6 Android Smartphone Makers Eye Qualcomm’s Snapdragon Satellite to Keep Devices Connected off the Grid
After attending the EvoNexus & Viasat Satellite Direct to Device SIG this past February, San Diego Union Tribune writer, Mike Freeman, was able to catch up with Qualcomm executive, Francesco Grilli. Grilli was a part of the panel of satellite experts that were called in for the EvoNexus Satellite SIG because of his work with the SnapDragon satellite network. According to Grilli and a statement from Qualcomm, their direct-to-device satellite link for emergency and non-emergency text messages is getting traction.
“The EvoNexus Special Interest Groups (SIGs) quickly became the foundation of the organization dating back to 1999,” says Rory Moore, Co-Founder and CEO of EvoNexus. “These events were briefly put on hold due to COVID and now have returned. We anticipate a plethora of SIG events in the coming year, covering the most important tech sectors in San Diego.”
See the brief video below and read Mike Freeman’s article below!
SAN DIEGO, CA / San Diego Union Tribune / February 27, 2023 / Six Android smartphone makers have begun working to bring Qualcomm’s Snapdragon Satellite connectivity solution to their devices, which will allow users to send two-way text messages via space when they’re outside of cellular coverage range.
The San Diego wireless technology company announced late Sunday that Honor, Motorola, Nothing, OPPO, vivo, and Xiaomi are developing smartphones that can connect to satellites for emergency and short non-emergency messages. The news came at the Mobile World Congress trade show in Barcelona.
The device makers didn’t say when they might launch phones with satellite connectivity, but Qualcomm expects the first handsets to be available in the second half of this year.
“By incorporating Snapdragon Satellite into next-generation devices, our partners will be able to offer low-earth-orbit (LEO) satellite messaging capabilities thanks to a mature and commercially available global LEO constellation, which can allow subscribers around the world to communicate outdoors with emergency service providers, as well as family and friends,” said Francesco Grilli, Vice President of Product Management, Qualcomm Technologies, in a statement.
In addition, Qualcomm announced its next-generation 5G connectivity platform for cars, which also supports satellite links, though details of just how that would work in a vehicle were not available.
Last fall, Apple opened the door for smartphone-to-satellite links with its one-way emergency SOS text feature on iPhone 14. It allows users to contact emergency services in partnership with Globalstar, a low-earth orbit satellite provider. The emergency SOS is free for the first two years. Pricing after that hasn’t been announced.
Qualcomm responded with Snapdragon Satellite, which was first revealed in January. It allows two-way text messages for emergencies, as well as non-emergency short text messages. The company’s space partner is Iridium, which operates 66 low-earth orbit satellites for global coverage.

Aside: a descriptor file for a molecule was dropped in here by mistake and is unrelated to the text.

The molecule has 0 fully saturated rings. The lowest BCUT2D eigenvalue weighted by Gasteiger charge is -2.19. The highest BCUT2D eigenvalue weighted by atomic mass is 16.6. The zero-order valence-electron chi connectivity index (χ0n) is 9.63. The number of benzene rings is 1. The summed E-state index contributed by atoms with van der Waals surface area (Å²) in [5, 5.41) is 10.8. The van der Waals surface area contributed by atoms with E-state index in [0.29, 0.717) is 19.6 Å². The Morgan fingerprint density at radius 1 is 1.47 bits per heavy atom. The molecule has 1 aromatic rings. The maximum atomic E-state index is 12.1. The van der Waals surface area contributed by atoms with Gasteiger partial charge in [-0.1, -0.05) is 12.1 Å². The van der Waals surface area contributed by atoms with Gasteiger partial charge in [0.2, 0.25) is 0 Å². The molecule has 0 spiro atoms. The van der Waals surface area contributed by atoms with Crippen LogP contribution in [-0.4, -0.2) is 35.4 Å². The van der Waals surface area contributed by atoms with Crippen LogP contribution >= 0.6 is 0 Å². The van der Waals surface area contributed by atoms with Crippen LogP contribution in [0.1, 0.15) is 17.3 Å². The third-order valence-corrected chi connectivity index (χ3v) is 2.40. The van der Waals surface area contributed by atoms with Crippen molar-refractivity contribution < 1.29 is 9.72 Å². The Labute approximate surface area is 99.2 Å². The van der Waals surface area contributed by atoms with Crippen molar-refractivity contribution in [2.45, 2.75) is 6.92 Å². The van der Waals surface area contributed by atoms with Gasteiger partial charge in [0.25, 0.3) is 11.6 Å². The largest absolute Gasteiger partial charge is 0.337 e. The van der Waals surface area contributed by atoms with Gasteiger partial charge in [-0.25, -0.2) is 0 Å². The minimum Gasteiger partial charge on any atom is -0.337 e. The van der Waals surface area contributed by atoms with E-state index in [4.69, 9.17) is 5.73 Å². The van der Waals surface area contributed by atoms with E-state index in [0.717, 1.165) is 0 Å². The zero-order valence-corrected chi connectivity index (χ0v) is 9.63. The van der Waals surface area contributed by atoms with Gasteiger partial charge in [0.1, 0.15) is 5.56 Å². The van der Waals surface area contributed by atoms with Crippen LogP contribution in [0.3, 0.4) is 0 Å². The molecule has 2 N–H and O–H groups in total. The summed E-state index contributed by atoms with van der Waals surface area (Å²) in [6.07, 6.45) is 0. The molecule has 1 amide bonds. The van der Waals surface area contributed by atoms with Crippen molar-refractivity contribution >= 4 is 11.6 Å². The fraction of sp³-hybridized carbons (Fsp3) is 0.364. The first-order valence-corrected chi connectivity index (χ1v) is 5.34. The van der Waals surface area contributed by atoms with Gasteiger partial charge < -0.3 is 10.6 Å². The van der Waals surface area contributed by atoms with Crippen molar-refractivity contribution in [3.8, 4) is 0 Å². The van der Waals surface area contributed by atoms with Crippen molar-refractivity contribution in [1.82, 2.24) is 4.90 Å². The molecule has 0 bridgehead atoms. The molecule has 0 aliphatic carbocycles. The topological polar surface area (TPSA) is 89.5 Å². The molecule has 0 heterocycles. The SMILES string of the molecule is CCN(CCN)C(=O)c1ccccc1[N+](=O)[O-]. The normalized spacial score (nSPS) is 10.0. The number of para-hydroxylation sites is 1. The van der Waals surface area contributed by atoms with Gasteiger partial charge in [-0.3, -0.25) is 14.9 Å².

Qualcomm hasn’t said what satellite connectivity will cost consumers, but Grilli told the Wall Street Journal last month that emergency communications would be very low cost or no cost. Read the Wall Street Journal article here.
Connecting smartphones to satellites is not without hurdles. For Apple’s and Qualcomm’s solutions, users must manually point their phones toward the orbiting LEO satellites in the sky. Linking to space also requires more battery power than connecting to a cell tower on earth. And it’s unclear whether enough smartphone users would pay extra to remain connected on hikes or other trips outside of cellular range.
Even so, there is high interest in the market, which is huge with 6.9 billion smartphones users worldwide. Companies exploring the satellite-to-device business include T-Mobile in partnership with Space X’s Starlink constellation, as well as AT&T and others working with AST SpaceMobile, said Ric Prentiss, a telecommunications analyst with financial firm Raymond James.
At Mobile World Congress, Qualcomm also touted its latest Snapdragon Auto 5G connectivity platform for cars, which supports satellite links. “Connectivity continues to play a pivotal role in the automotive industry’s digital transformation as it lays the foundation for next-generation, software-defined vehicles,” according to Qualcomm. “By connecting to 5G, Wi-Fi, and with cellular vehicle-to-everything (C-V2X) and satellite, vehicles can reach new limits on the safety, personalization, entertainment and productivity features they provide to end users.”
Qualcomm enables a world where everyone and everything can be intelligently connected. As the world’s leading wireless tech innovator, they push the boundaries of what’s possible — enabling next-generation experiences and driving the digital transformation of industries everywhere. Learn more at qualcomm.com.
EvoNexus is California’s leading nonprofit technology startup incubator located in San Diego. EvoNexus has successfully incubated over 260 startups with a survival rate of over 85%. Since the incubator’s formation in 2010, EvoNexus companies have secured over $1.6B in venture funding, $10B in pre-exit valuation, and had 48 acquisitions valued at over $2.1B. EvoNexus is supported by corporate partners, including some of the largest multinational corporations in the world. Learn more at evonexus.org.